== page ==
SLR - May 2021 - Robert G. Stuke

Incidence and Risk Factors for Surgical Site Infection Following Elective Foot and Ankle Surgery: A Retrospective Study

Reference: Meng J, Zhu Y, Li Y, Sun T, Zhang F, Qin S, Zhao H. Incidence and Risk Factors for Surgical Site Infection Following Elective Foot and Ankle Surgery: A Retrospective Study. J Orthop Surg Res. 2020 Oct 1;15(1):449. doi: 10.1186/s13018-020-01972-4. PMID: 33004062; PMCID: PMC7528469.

Level of Evidence: III

Scientific Literature Review 

Reviewed By: Robert G. Stuke, DPM
Residency Program: Long Island Jewish Forest Hills Hospital – Northwell Health, Queens, NY

Podiatric Relevance: Surgical site infection (SSI) represents 31 percent of all hospital-acquired illness and is the most common nosocomial infection. SSI in elective orthopedic surgery is infrequent, but, they can lead to serious consequences, such as bone union-related issues, joint dysfunction, amputation, and even increased mortality. Due to these reasons, this study was to determine the incidence rate of SSI in patients undergoing elective foot and ankle surgery and identify the independent risk factors associated with SSIs.

Methods: This was a retrospective study consisting of 1,201 patients with 1,259 elective foot surgeries between July 2015 and June 2018. Demographics such as age, sex, body mass index (BMI), tobacco use, alcohol consumption, and comorbidities (hypertension, diabetes mellitus (DM), chronic heart disease, chronic pulmonary disease, peripheral vascular disease, and rheumatoid disease) were obtained.  In addition, laboratory biomarkers such as preoperative white blood cell (WBC), neutrophil (NEUT), lymphocyte (LYM), red blood cell (RBC), hemoglobin (HGB), hematocrit (HCT), total protein (TP), albumin (ALB), globulin (GLOB), A/G value, and FBG were collected and compared. SSI was confirmed by documented signs or symptoms of infection in the EMR and bacteria culture results or drug sensitivity available in the microbial culture report. SSI was defined as an incisional infection that occurs within 30 days after surgery if no implant is left in place or within one year if an implant is left in place.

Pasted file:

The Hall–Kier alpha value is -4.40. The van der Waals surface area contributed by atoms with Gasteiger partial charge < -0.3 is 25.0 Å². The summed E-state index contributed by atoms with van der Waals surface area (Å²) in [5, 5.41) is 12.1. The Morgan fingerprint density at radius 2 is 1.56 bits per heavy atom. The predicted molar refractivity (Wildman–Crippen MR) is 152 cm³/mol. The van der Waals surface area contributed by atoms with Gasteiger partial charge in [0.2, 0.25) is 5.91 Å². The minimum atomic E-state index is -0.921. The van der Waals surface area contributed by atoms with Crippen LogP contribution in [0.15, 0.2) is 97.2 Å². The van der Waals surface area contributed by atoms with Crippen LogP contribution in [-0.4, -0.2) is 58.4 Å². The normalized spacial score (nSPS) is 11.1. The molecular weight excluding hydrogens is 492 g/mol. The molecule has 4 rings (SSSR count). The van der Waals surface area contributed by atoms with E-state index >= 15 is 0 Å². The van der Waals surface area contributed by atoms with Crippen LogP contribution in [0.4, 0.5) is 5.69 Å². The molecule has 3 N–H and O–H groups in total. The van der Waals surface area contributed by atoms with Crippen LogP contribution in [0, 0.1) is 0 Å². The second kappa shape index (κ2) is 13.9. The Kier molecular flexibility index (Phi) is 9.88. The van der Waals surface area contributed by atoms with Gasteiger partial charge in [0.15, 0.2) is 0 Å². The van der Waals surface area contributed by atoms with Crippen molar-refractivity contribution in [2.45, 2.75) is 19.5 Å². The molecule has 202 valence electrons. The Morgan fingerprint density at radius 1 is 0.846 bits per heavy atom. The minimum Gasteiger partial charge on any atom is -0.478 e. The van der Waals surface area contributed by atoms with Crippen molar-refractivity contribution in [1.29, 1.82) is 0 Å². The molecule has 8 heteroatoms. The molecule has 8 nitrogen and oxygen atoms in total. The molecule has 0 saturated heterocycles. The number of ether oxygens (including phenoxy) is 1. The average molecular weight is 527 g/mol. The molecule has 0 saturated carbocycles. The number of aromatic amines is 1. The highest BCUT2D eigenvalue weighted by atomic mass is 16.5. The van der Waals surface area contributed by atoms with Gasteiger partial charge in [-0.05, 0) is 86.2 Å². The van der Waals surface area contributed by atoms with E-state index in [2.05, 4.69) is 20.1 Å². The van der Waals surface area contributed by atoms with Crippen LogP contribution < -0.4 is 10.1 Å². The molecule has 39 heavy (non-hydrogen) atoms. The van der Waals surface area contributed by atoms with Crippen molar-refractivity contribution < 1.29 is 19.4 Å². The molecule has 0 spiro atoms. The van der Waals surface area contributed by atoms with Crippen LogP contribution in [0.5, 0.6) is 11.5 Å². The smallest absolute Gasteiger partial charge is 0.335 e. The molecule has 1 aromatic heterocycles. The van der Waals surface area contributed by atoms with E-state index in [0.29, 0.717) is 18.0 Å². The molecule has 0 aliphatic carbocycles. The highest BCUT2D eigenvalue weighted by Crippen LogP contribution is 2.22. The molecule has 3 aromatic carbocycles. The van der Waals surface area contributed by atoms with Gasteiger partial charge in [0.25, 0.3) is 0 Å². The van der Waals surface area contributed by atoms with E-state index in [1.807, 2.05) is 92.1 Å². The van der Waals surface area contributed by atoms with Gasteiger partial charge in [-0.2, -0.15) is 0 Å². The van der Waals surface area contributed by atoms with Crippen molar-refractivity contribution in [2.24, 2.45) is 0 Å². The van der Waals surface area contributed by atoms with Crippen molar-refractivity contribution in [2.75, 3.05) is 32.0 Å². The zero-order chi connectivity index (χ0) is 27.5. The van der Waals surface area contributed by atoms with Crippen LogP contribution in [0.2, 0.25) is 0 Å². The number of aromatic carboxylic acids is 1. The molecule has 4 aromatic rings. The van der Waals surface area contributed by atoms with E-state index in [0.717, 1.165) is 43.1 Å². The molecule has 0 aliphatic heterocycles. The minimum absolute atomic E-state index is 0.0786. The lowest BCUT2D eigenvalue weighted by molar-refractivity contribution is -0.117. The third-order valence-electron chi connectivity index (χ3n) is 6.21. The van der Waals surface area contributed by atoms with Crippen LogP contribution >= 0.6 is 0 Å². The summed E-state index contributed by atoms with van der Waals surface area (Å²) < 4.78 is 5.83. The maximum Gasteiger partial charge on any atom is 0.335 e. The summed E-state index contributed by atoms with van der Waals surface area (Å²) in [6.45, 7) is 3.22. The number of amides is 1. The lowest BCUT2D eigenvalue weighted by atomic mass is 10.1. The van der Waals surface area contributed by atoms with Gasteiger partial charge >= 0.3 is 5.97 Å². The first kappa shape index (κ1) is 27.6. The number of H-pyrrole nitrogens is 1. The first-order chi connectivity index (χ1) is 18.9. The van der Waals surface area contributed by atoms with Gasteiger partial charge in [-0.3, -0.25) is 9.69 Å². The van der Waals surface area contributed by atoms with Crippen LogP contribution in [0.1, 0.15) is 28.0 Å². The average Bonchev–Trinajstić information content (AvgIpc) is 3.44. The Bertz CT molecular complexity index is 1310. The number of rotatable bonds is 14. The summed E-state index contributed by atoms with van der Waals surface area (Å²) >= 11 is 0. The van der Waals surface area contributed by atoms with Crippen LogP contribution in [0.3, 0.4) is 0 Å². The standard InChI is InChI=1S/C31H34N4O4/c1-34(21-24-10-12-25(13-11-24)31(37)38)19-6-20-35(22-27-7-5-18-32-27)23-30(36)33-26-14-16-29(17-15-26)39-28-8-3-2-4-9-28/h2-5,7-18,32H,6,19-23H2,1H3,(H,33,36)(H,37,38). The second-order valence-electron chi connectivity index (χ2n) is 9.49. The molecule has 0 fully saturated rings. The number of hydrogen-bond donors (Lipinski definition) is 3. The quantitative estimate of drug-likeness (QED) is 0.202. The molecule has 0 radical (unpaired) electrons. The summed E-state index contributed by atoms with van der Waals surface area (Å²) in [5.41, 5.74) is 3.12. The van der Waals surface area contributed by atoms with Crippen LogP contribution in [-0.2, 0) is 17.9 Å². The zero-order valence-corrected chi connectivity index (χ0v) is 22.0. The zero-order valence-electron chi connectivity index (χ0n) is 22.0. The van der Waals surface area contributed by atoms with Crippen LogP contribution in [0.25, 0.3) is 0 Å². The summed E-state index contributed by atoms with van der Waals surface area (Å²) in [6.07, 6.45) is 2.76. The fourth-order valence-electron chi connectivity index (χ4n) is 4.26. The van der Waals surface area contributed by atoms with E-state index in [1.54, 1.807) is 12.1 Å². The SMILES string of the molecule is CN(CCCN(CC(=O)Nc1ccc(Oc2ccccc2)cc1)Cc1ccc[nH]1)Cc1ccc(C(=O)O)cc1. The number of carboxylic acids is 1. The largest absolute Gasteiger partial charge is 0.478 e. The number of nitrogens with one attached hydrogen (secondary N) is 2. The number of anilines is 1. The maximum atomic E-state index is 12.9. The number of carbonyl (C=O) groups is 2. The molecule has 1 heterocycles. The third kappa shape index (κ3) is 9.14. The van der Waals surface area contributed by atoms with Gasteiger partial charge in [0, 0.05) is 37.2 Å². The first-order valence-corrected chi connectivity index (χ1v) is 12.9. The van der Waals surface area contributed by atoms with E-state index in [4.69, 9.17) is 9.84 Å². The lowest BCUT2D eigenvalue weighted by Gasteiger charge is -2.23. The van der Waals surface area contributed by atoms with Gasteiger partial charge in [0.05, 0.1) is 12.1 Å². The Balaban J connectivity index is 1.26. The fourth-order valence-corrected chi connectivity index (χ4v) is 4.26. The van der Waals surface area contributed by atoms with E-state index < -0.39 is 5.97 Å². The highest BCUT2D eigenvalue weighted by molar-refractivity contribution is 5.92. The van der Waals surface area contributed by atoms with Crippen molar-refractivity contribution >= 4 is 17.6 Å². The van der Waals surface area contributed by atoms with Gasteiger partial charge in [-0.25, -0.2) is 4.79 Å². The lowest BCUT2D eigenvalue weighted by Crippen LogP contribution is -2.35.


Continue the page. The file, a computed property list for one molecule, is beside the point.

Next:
Results: Twenty-six SSIs occurred in 26 patients, representing an overall incidence rate of 2.1 percent. Of them, 16 (incidence rate, 1.3 percent) were superficial and 10 (incidence rate, 0.8 percent) were deep SSI. The median time at which SSIs occurred was 5.5 days after operation, ranging from two to 38 days postoperatively. Most SSIs occurred in the forefoot (22/26, 84.6 percent) and 21 were cultured positive for causative organisms, with Pseudomonas aeruginosa in six cases, MRSA in six, MSSA in four, MRCNS in two, Escherichia coli in two, and Proteus mirabilis in one case. After adjustment for confounding factors, five independent risk factors were identified to be associated with SSI. Delay of each day before operation was associated with 21 percent increased risk of SSI. With reference to normal FBG level (< 6.1mmol/L), the risk of SSI was increased by 17 percent with each increment of 1 mmol/L. Compared to normal ALB level (= 35g/L) or NEUT count (1.8–6.3 × 109/L), the abnormal level was associated with 2.33 times and 1.72 times increased risk of SSI, respectively. The risk of SSI in patients with implantation of allograft or bone substitute was 3.76 times as those with none. 

Conclusions: The incidence rate of SSI following elective foot and ankle surgery was overall low, but relatively high for forefoot surgeries. Factors such as prolonged preoperative stay, allograft or bone substitute, elevated FBG level, ALB level, and NEUT count were identified to be independently associated with SSI. As a result, these factors can be used to help physicians in patient counseling, SSI risk assessment, and stratifying patients, and should be kept in mind through the perioperative period.

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